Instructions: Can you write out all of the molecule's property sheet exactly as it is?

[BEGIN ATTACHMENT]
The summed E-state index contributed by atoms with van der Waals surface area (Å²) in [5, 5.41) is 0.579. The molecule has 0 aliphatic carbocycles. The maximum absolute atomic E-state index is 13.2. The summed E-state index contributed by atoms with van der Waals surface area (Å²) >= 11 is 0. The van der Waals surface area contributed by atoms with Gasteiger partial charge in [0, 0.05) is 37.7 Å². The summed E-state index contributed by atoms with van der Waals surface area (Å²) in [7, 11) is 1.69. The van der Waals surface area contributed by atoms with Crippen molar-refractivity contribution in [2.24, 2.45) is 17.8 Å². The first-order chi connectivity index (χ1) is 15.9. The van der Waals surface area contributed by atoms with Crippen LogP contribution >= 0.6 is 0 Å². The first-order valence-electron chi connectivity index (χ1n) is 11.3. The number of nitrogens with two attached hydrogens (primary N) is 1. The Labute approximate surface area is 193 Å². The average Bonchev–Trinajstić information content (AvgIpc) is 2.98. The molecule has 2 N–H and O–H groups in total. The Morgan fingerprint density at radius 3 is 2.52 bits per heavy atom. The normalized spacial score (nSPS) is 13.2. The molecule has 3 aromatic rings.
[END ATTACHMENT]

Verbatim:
The summed E-state index contributed by atoms with van der Waals surface area (Å²) in [5, 5.41) is 0.579. The molecule has 0 aliphatic carbocycles. The maximum absolute atomic E-state index is 13.2. The summed E-state index contributed by atoms with van der Waals surface area (Å²) >= 11 is 0. The van der Waals surface area contributed by atoms with Gasteiger partial charge in [0, 0.05) is 37.7 Å². The summed E-state index contributed by atoms with van der Waals surface area (Å²) in [7, 11) is 1.69. The van der Waals surface area contributed by atoms with Crippen molar-refractivity contribution in [2.24, 2.45) is 17.8 Å². The first-order chi connectivity index (χ1) is 15.9. The van der Waals surface area contributed by atoms with Crippen LogP contribution >= 0.6 is 0 Å². The first-order valence-electron chi connectivity index (χ1n) is 11.3. The number of nitrogens with two attached hydrogens (primary N) is 1. The Labute approximate surface area is 193 Å². The average Bonchev–Trinajstić information content (AvgIpc) is 2.98. The molecule has 2 N–H and O–H groups in total. The Morgan fingerprint density at radius 3 is 2.52 bits per heavy atom. The normalized spacial score (nSPS) is 13.2. The molecule has 3 aromatic rings.